They've been a vital aspect of movie theater visuals for years, but curved displays have become increasingly common on small screens—specifically high-end OLED televisions and adventurous smartphones. But are curves in your TV or phone really the wave of the future? Or just another marketing gimmick?
Many movie theaters, such as Hollywood's Cinerama Dome, employ horizontal-curved screens to correct for the distortions caused by projecting the image at very large sizes and super-wide formats like 23:9 Cinemascope.
When you project an image onto a completely flat screen from a single fixed point (i.e. the projector room), the light has to travel farther from the projector lens to reach the edges of the screen than it does to the center. This causes the image to bulge along the sides, and pull in along the top and bottom. It's known as the pincushion effect, and it makes for a murky viewing experience.
But by incorporating a horizontal curve to the screen—thereby pushing the edges of the screen closer to the projector—theater operators can negate the distortion and create an image that's perceived as flat by the audience. Even then, restraint is cautioned; as Dr. Raymond Soneira, CEO of Displaymate, explained to Gizmodo, "the focal planes of almost all cameras are flat rather than curved, so a small amount of geometric distortion is introduced using a curved screen. The curvature should be kept small."
This negating effect diminishes the further you move away from the theater's "sweet spot," which is why it's so important to pick the right seat when you go to the movies.
Curvature is, not surprisingly, also used extensively on the super-sized screens found in IMAX theaters. As Brian Bonnick, Chief Technology Officer, IMAX Corp, explained to Gizmodo, it's helpful not just to fight the pincushion effect but to make for a better 3D experience:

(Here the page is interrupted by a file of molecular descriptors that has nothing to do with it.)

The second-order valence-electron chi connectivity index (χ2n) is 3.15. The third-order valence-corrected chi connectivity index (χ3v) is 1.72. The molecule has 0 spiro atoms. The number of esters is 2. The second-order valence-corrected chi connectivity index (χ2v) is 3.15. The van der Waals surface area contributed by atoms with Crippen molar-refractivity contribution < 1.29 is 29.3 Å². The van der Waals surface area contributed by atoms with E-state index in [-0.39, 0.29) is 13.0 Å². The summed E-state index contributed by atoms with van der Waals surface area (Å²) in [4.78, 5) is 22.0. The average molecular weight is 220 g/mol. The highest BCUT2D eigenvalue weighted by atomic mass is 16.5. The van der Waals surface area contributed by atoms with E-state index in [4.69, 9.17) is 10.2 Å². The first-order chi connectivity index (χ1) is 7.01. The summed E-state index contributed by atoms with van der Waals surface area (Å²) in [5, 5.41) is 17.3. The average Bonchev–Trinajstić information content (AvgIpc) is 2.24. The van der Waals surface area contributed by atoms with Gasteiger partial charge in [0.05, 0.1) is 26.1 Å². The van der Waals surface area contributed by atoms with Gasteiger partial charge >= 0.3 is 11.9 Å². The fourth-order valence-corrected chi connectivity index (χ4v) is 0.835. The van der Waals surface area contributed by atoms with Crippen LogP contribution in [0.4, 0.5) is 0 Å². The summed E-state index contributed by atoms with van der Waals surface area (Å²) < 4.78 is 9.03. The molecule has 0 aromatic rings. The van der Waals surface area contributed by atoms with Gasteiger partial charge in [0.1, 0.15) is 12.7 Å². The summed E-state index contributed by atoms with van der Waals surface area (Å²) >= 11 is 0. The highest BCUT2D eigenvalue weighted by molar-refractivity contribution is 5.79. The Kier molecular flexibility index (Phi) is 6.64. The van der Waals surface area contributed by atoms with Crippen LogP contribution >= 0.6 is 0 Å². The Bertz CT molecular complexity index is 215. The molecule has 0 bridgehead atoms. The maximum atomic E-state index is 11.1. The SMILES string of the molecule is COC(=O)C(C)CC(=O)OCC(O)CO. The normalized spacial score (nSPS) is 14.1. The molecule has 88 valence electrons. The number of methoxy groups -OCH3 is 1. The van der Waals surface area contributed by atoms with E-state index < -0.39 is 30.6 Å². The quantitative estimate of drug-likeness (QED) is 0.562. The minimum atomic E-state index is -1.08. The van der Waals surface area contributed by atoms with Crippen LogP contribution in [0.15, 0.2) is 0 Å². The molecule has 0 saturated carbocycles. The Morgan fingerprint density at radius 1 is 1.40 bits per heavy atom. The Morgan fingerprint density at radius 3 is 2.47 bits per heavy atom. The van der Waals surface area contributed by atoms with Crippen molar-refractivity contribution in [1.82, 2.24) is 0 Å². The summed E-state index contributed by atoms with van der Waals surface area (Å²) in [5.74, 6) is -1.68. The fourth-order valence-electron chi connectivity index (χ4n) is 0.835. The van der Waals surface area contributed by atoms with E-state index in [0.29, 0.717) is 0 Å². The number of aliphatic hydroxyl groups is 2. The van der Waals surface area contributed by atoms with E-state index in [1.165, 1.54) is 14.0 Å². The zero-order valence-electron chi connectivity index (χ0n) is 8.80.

More recently, with the introduction of highly-directional silver screens for IMAX 3D, we rely on the curved screen to help direct more light back to the audience. This helps to give the audience a more even distribution of light across the screen and reduce "hot-spots", an area on the screen that appears much brighter than the rest of the screen. This provides for a much brighter, clearer movie when experienced in IMAX 3D.
The pincushion effect is not an issue with televisions, though, since they emit their own light and, outside of 21:9 curiosities from Vizio and Philips, the standard HDTV's 16:9 aspect ratio isn't wide enough to cause any real distortion. So why bother to curve an home television screen at all then?
Actually, there are a couple of reasons.
Hitting the Sweet Spot
Just like at the movies, there's an optimum position for watching your home television. THX recommends that the display fill 40 percent of your field of vision. You can therefore calculate the optimal distance from your television by solving for distance: Screen Size/0.84 = Distance. (Why .84? Because THX says so.)